Chicago Librarians, Supporters Protest Proposed Budget Cuts With Read-In (VIDEO)
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More than 100 city librarians, community members and other Chicago Public Library supporters gathered outside Mayor Rahm Emanuel's office in City Hall for a protest and story time in response to Emanuel's proposed cuts to library hours and staffing Monday morning.
The protesters, including a number of costumed toddlers, also delivered petitions with more than 4,000 signatures to Emanuel's office. They hope the mayor will reconsider his deep cuts to the system.
As the Chicago Sun-Times reports, Emanuel has proposed a $10 million reduction in funding for the city's library system, which is comprised of 79 branches located throughout the city. The cuts, if approved by the City Council, mean that libraries will be closed Monday and Friday mornings and that 284 staffers will be laid off, including a number of librarians, clerks and the entire team of pages who are tasked with shelving books. Another 268 vacancies in the system will be eliminated.
City librarian Annie Ayres, who has been working in the system for the last two decades, told the Chicago Tribune that the cuts will have a deep impact beyond just the reduced hours. She and other librarians said they will likely wind up being too busy with other tasks to lead programming like children's story time or to help unemployed patrons use computers to job hunt.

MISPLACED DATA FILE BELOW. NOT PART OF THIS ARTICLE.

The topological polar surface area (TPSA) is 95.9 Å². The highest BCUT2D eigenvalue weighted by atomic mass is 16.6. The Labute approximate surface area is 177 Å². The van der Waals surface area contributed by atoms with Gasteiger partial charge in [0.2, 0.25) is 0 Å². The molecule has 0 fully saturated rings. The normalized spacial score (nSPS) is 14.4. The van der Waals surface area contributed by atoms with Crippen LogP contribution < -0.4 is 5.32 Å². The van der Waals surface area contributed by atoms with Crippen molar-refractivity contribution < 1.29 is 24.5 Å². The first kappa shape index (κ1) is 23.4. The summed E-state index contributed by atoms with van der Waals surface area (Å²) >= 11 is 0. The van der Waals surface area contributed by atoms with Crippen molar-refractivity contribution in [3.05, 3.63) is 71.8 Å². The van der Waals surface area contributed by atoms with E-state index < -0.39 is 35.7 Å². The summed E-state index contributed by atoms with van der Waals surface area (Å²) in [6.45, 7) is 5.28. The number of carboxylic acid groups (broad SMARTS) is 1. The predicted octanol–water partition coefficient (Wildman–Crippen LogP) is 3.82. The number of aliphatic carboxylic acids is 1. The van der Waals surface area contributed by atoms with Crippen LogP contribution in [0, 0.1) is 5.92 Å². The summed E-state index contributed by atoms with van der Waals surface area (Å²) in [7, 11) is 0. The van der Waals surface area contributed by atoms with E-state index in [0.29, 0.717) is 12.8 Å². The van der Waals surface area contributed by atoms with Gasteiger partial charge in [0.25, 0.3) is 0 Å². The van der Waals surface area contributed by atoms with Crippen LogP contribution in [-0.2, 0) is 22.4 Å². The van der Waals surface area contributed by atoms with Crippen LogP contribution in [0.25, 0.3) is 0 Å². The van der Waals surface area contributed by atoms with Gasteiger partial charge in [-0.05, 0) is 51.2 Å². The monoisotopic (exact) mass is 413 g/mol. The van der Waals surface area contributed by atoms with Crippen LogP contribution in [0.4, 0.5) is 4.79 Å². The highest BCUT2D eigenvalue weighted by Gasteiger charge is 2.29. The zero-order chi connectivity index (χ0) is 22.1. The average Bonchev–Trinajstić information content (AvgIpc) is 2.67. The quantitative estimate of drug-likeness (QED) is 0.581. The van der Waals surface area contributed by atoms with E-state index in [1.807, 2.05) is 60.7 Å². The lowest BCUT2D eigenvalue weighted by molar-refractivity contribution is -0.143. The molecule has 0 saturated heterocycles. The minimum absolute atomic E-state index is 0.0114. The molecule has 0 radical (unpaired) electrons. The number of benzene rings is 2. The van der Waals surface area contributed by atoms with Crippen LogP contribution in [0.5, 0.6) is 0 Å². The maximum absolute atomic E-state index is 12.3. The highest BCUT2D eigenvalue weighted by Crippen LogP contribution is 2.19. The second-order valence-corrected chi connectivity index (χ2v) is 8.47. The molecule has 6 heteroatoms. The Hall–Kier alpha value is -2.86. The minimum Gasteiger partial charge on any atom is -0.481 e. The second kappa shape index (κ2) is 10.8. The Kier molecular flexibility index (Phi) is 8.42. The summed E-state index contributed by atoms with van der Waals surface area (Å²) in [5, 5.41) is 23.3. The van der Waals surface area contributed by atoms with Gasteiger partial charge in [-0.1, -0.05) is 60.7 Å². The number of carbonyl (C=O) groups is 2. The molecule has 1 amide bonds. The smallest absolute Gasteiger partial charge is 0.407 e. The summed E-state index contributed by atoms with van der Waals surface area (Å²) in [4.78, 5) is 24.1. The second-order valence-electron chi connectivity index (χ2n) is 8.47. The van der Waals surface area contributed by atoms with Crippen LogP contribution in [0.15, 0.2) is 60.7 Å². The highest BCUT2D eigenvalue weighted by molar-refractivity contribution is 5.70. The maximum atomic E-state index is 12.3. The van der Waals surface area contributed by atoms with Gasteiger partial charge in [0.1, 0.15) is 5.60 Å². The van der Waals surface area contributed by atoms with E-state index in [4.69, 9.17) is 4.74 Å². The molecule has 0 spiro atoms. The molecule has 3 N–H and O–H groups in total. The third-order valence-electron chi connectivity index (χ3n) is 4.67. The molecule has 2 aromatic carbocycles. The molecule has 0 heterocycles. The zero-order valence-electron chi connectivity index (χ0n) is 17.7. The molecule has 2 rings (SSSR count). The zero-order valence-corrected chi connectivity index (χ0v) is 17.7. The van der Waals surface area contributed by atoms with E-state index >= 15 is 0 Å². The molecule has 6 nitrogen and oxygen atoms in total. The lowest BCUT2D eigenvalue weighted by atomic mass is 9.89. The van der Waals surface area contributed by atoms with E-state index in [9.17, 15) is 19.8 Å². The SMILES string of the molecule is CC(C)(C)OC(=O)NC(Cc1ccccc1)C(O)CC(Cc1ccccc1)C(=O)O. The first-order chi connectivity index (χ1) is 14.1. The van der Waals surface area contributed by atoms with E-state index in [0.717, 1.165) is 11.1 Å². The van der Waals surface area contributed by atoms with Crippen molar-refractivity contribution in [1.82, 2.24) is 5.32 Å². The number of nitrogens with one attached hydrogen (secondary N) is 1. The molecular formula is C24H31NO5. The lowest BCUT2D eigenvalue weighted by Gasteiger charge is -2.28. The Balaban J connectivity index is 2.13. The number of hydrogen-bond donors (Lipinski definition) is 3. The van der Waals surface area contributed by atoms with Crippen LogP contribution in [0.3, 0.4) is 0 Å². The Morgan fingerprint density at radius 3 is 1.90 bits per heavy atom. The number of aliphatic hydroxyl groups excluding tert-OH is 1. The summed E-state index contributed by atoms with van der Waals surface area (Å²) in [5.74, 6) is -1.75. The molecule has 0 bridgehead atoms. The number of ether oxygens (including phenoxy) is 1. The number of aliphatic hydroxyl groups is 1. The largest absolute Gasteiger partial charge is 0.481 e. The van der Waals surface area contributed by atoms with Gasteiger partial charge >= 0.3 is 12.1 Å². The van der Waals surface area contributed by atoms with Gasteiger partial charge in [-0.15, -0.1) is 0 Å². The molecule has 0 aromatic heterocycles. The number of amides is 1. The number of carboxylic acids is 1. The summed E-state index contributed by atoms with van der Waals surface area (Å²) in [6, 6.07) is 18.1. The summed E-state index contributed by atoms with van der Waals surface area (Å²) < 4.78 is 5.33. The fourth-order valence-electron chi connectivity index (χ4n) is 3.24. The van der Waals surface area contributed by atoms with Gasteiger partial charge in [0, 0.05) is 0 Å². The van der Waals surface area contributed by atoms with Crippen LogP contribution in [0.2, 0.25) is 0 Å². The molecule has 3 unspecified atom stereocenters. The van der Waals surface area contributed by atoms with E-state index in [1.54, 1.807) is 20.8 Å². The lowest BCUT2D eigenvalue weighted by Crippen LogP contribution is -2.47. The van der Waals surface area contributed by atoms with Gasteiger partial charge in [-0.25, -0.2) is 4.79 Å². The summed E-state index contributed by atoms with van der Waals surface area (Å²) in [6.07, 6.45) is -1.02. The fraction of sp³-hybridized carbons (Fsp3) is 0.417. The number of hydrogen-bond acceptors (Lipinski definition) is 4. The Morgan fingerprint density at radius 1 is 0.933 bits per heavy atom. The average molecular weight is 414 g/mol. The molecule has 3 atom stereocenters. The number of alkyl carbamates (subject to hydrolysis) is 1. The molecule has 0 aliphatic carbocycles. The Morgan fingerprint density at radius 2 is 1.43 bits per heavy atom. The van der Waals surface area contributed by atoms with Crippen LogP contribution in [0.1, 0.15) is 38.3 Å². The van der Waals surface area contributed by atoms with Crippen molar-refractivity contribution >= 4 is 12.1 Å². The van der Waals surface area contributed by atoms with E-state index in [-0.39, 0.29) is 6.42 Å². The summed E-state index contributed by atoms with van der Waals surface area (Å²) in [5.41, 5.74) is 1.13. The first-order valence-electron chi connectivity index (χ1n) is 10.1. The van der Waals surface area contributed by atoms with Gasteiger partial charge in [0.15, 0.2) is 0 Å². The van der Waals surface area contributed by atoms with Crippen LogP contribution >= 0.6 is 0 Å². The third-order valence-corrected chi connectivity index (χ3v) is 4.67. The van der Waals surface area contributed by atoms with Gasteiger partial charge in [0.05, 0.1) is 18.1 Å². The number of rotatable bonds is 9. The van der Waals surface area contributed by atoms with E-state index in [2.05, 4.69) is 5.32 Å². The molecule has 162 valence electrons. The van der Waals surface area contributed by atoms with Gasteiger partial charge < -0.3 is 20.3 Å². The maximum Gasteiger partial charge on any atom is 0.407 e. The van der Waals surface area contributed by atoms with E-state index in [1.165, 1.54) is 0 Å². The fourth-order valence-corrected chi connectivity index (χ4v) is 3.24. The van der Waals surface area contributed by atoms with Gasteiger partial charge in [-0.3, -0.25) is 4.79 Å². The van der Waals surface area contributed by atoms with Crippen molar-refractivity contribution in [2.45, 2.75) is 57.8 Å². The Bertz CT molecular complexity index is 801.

"If we have these cuts, we won’t be able to do children’s programs or help people look things up," Ayres told the Tribune. "I’ll be busy just trying to keep the books on the shelf."
The crowd at City Hall on Monday brandished signs that read, "We Shall Not be Shushed!" and "No Library Cuts, Don't Lock Out Learning," the Tribune reports.
"At a time we're taking more and more things away from our kids, we need to give them something to expand their imaginations," Beverly Cook, another two decades-plus veteran of the city library system told CBS Chicago of the cuts.
The City Council's Progressive Caucus has urged the mayor to increase the size of his tax-increment funding (TIF) surplus -- from 20 percent to 40 percent -- to free up another $12 million in order to sustain the city library system, according to the Sun-Times. Others have suggested that construction cease on new capital projects currently in development, including a new facility in Edgewater and an expansion in Humboldt Park.
But the mayor contends that his plan is better than the alternative, which he says would have been closing as many as a dozen of the system's libraries, according to the Sun-Times. The library cuts have emerged as among the more controversial proposals of the mayor's first budget.
A Facebook page titled "Save Chicago Public Libraries and Librarian Jobs" has been joined by nearly 1,700 people to date.
Photo by CCAC North Library via Flickr.